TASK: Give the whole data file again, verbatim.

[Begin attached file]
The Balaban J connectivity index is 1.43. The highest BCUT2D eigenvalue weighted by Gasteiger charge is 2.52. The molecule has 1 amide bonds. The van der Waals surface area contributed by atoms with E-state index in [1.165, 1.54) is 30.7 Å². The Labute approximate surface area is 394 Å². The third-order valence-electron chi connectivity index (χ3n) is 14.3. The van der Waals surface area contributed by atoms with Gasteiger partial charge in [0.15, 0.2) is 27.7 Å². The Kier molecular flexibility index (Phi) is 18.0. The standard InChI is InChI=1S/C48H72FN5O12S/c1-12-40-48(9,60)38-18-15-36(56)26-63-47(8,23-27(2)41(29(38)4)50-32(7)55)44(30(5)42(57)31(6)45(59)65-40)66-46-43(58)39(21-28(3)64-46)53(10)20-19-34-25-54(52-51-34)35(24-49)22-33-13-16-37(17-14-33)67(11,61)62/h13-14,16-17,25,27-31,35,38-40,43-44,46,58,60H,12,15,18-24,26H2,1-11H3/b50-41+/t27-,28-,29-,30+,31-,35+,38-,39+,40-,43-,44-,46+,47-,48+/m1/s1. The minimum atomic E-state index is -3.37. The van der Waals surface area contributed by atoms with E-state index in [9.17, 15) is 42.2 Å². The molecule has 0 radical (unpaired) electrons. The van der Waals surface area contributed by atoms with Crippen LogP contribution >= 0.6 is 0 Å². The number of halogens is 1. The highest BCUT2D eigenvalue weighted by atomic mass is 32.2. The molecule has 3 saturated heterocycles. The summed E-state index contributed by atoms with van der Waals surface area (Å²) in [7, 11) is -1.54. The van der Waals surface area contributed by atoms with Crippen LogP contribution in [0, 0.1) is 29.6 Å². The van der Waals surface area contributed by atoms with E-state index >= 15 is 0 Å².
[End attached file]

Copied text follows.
The Balaban J connectivity index is 1.43. The highest BCUT2D eigenvalue weighted by Gasteiger charge is 2.52. The molecule has 1 amide bonds. The van der Waals surface area contributed by atoms with E-state index in [1.165, 1.54) is 30.7 Å². The Labute approximate surface area is 394 Å². The third-order valence-electron chi connectivity index (χ3n) is 14.3. The van der Waals surface area contributed by atoms with Gasteiger partial charge in [0.15, 0.2) is 27.7 Å². The Kier molecular flexibility index (Phi) is 18.0. The standard InChI is InChI=1S/C48H72FN5O12S/c1-12-40-48(9,60)38-18-15-36(56)26-63-47(8,23-27(2)41(29(38)4)50-32(7)55)44(30(5)42(57)31(6)45(59)65-40)66-46-43(58)39(21-28(3)64-46)53(10)20-19-34-25-54(52-51-34)35(24-49)22-33-13-16-37(17-14-33)67(11,61)62/h13-14,16-17,25,27-31,35,38-40,43-44,46,58,60H,12,15,18-24,26H2,1-11H3/b50-41+/t27-,28-,29-,30+,31-,35+,38-,39+,40-,43-,44-,46+,47-,48+/m1/s1. The minimum atomic E-state index is -3.37. The van der Waals surface area contributed by atoms with E-state index in [9.17, 15) is 42.2 Å². The molecule has 0 radical (unpaired) electrons. The van der Waals surface area contributed by atoms with Crippen LogP contribution >= 0.6 is 0 Å². The number of halogens is 1. The highest BCUT2D eigenvalue weighted by atomic mass is 32.2. The molecule has 3 saturated heterocycles. The summed E-state index contributed by atoms with van der Waals surface area (Å²) in [7, 11) is -1.54. The van der Waals surface area contributed by atoms with Crippen LogP contribution in [0, 0.1) is 29.6 Å². The van der Waals surface area contributed by atoms with E-state index >= 15 is 0 Å².